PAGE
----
AUSTIN – With warm summer weather here, Texans may be getting out on the water. The Texas Parks and Wildlife Department’s (TPWD) inland fisheries and law enforcement staff are urging boaters to do their part to fight back against aquatic invasive species, such as zebra mussels and giant salvinia, threatening Texas lakes.
Zebra mussels are one of the top concerns for Texas. Currently, zebra mussels are found in 30 Texas lakes across five river basins as well as in river reaches downstream of infested lakes. These invaders can litter shorelines with sharp shells, impact recreation, harm aquatic life, damage boats and clog water intakes.
“Boaters can help keep zebra mussels and other invasive species from being moved and harming more lakes by taking a few minutes to properly clean, drain and dry boats and equipment before they leave the lake,” said Monica McGarrity, TPWD Senior Scientist for Aquatic Invasive Species Management. “Taking just a few minutes for these simple steps can make a huge difference in our efforts to protect and preserve Texas lakes for future generations.”
If you have stored your boat on the water at a lake with zebra mussels, it may also be infested. Before moving it to another lake, call TPWD at (512) 389-4848 for guidance on decontamination. A status map of these lakes can be found at tpwd. texas.gov/zebramussels.
“There’s no doubt that Texans love their lakes,” said John Findeisen, TPWD Brookeland Aquatic Habitat Enhancement team lead. “But we also need Texans to help protect their lakes, and the best way to do that is by properly cleaning, draining and drying boats and equipment every time they leave the water.”
Giant salvinia, a highly invasive, free-floating aquatic fern that can double in size in less than a week under ideal growing conditions, is one of the major threats to aquatic ecosystems in Texas. The invasive plant produces thick mats making fishing, boating, swimming, and other water recreation nearly impossible. While giant salvinia is currently not limiting angling or boating access in Texas public waters, there is still a chance of plants hitchhiking from one lake to another on a boat, trailer, or other equipment.
Boaters need to remove all plants, mud and debris from boats, trailers, vehicles and gear and drain the water from all equipment and on-board receptacles before leaving the lake to prevent giant salvinia and other invasive species from spreading. In addition, boats should be dried completely before visiting another lake, preferably for at least a week. Washing the boat and compartments, using a carwash or other thorough cleaning method, can help to reduce the risk of spreading aquatic invasive species if this is not possible.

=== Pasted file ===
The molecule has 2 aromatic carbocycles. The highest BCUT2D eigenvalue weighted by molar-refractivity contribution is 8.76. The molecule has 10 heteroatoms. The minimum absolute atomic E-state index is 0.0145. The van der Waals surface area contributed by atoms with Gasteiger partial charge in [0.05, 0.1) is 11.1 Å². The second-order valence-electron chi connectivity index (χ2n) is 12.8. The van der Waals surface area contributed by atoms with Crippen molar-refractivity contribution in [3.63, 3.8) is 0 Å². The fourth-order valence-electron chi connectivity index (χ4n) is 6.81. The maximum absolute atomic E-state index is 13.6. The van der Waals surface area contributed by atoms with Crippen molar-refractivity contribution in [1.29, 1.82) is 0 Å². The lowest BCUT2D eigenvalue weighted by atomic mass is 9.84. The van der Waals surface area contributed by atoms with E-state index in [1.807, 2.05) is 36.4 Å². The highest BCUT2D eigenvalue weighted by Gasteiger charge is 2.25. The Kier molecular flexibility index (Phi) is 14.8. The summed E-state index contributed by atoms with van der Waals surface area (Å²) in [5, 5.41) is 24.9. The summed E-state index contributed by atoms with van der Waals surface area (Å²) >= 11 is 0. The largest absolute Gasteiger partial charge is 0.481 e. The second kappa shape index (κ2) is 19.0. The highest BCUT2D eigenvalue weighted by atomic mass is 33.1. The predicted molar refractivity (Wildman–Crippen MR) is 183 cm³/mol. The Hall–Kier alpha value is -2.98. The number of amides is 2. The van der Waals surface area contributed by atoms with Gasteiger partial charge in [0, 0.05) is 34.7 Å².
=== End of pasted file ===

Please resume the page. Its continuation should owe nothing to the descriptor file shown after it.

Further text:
On top of the harm these organisms can cause to aquatic ecosystems and the recreational experience at lakes, the transport of aquatic invasive species can result in legal trouble for boaters. Transporting prohibited invasive species in Texas is illegal and punishable with a fine of up to $500 per violation. Boaters are required to drain all water from their boat and onboard receptacles, including bait buckets, before leaving or approaching a body of fresh water.
For more information on how to properly clean, drain and dry boats and equipment, visit the TPWD You-Tube channel for a short instructional video. To learn more about giant salvinia, zebra mussels and other invasive species in Texas, visit tpwd.texas.gov/StopInvasives.
TPWD and partners monitor for invasive species in Texas lakes, but anyone who finds them in lakes where they haven’t been found before or who spots them on boats, trailers or equipment that is being moved should help identify and prevent new introductions by reporting the sighting to TPWD at (512) 389- 4848 or by emailing photos and location information to firstname.lastname@example.org.
When boating during the ongoing public health situation, the public is encouraged to check with the managing authority of the waterbody they intend to visit for any local ordinances in place or access point closures. Also, boaters should continue to maintain a safe social distance while on the water in accordance with recommended public health guidelines. All boating laws are still in effect, including the requirement of having life jackets and wearing the engine cutoff switch while on the water.